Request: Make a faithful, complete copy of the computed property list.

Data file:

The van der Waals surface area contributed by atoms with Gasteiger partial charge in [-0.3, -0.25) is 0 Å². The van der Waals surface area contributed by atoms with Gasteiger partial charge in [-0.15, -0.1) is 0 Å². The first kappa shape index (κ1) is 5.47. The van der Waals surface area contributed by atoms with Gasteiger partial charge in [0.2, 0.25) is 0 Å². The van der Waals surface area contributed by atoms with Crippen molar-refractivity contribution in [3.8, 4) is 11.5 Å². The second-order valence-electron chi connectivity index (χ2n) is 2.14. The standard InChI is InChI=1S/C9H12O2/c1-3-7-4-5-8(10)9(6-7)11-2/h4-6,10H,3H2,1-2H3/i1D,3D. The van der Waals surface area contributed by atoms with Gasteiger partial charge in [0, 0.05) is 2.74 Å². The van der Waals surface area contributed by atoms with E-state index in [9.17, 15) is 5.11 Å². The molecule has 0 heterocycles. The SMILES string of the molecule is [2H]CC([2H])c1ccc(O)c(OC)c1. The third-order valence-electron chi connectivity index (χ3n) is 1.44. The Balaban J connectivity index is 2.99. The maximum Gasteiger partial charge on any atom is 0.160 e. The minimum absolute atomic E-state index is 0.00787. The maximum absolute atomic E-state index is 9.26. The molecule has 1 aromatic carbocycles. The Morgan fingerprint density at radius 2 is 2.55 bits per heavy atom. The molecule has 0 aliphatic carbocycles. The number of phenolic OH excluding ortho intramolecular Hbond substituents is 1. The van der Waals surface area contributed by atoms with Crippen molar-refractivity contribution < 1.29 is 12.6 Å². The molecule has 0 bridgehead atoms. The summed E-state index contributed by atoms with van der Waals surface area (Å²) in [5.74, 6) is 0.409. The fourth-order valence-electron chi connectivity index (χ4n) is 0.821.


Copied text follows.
The van der Waals surface area contributed by atoms with Gasteiger partial charge in [-0.3, -0.25) is 0 Å². The van der Waals surface area contributed by atoms with Gasteiger partial charge in [-0.15, -0.1) is 0 Å². The first kappa shape index (κ1) is 5.47. The van der Waals surface area contributed by atoms with Gasteiger partial charge in [0.2, 0.25) is 0 Å². The van der Waals surface area contributed by atoms with Crippen molar-refractivity contribution in [3.8, 4) is 11.5 Å². The second-order valence-electron chi connectivity index (χ2n) is 2.14. The standard InChI is InChI=1S/C9H12O2/c1-3-7-4-5-8(10)9(6-7)11-2/h4-6,10H,3H2,1-2H3/i1D,3D. The van der Waals surface area contributed by atoms with Gasteiger partial charge in [0, 0.05) is 2.74 Å². The van der Waals surface area contributed by atoms with E-state index in [9.17, 15) is 5.11 Å². The molecule has 0 heterocycles. The SMILES string of the molecule is [2H]CC([2H])c1ccc(O)c(OC)c1. The third-order valence-electron chi connectivity index (χ3n) is 1.44. The Balaban J connectivity index is 2.99. The maximum Gasteiger partial charge on any atom is 0.160 e. The minimum absolute atomic E-state index is 0.00787. The maximum absolute atomic E-state index is 9.26. The molecule has 1 aromatic carbocycles. The Morgan fingerprint density at radius 2 is 2.55 bits per heavy atom. The molecule has 0 aliphatic carbocycles. The number of phenolic OH excluding ortho intramolecular Hbond substituents is 1. The van der Waals surface area contributed by atoms with Crippen molar-refractivity contribution < 1.29 is 12.6 Å². The molecule has 0 bridgehead atoms. The summed E-state index contributed by atoms with van der Waals surface area (Å²) in [5.74, 6) is 0.409. The fourth-order valence-electron chi connectivity index (χ4n) is 0.821.